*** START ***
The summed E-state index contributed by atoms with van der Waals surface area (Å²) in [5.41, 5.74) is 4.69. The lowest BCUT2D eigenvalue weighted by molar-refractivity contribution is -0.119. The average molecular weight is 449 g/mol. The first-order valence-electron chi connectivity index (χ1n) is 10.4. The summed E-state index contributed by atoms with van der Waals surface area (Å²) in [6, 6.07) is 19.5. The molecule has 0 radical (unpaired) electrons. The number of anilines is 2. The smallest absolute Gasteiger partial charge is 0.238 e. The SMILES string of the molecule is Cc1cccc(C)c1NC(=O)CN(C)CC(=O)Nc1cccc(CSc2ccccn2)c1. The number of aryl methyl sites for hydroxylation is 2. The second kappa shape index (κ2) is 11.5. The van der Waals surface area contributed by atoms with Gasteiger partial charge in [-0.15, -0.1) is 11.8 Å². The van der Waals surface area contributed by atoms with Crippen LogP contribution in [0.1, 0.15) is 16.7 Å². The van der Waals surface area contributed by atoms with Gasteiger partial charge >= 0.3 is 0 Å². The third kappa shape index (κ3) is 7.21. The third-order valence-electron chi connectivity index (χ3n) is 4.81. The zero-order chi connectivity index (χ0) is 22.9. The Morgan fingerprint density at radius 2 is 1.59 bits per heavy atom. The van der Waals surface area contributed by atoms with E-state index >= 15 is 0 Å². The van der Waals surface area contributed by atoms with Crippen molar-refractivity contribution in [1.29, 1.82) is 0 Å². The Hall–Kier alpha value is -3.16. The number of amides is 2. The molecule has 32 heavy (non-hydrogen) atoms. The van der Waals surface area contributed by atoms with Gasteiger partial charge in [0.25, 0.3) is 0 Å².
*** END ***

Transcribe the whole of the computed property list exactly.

The summed E-state index contributed by atoms with van der Waals surface area (Å²) in [5.41, 5.74) is 4.69. The lowest BCUT2D eigenvalue weighted by molar-refractivity contribution is -0.119. The average molecular weight is 449 g/mol. The first-order valence-electron chi connectivity index (χ1n) is 10.4. The summed E-state index contributed by atoms with van der Waals surface area (Å²) in [6, 6.07) is 19.5. The molecule has 0 radical (unpaired) electrons. The number of anilines is 2. The smallest absolute Gasteiger partial charge is 0.238 e. The SMILES string of the molecule is Cc1cccc(C)c1NC(=O)CN(C)CC(=O)Nc1cccc(CSc2ccccn2)c1. The number of aryl methyl sites for hydroxylation is 2. The second kappa shape index (κ2) is 11.5. The van der Waals surface area contributed by atoms with Gasteiger partial charge in [-0.15, -0.1) is 11.8 Å². The van der Waals surface area contributed by atoms with Crippen LogP contribution in [0.1, 0.15) is 16.7 Å². The van der Waals surface area contributed by atoms with Gasteiger partial charge >= 0.3 is 0 Å². The third kappa shape index (κ3) is 7.21. The third-order valence-electron chi connectivity index (χ3n) is 4.81. The zero-order chi connectivity index (χ0) is 22.9. The Morgan fingerprint density at radius 2 is 1.59 bits per heavy atom. The van der Waals surface area contributed by atoms with E-state index >= 15 is 0 Å². The van der Waals surface area contributed by atoms with Crippen molar-refractivity contribution in [1.29, 1.82) is 0 Å². The Hall–Kier alpha value is -3.16. The number of amides is 2. The molecule has 32 heavy (non-hydrogen) atoms. The van der Waals surface area contributed by atoms with Gasteiger partial charge in [0.25, 0.3) is 0 Å².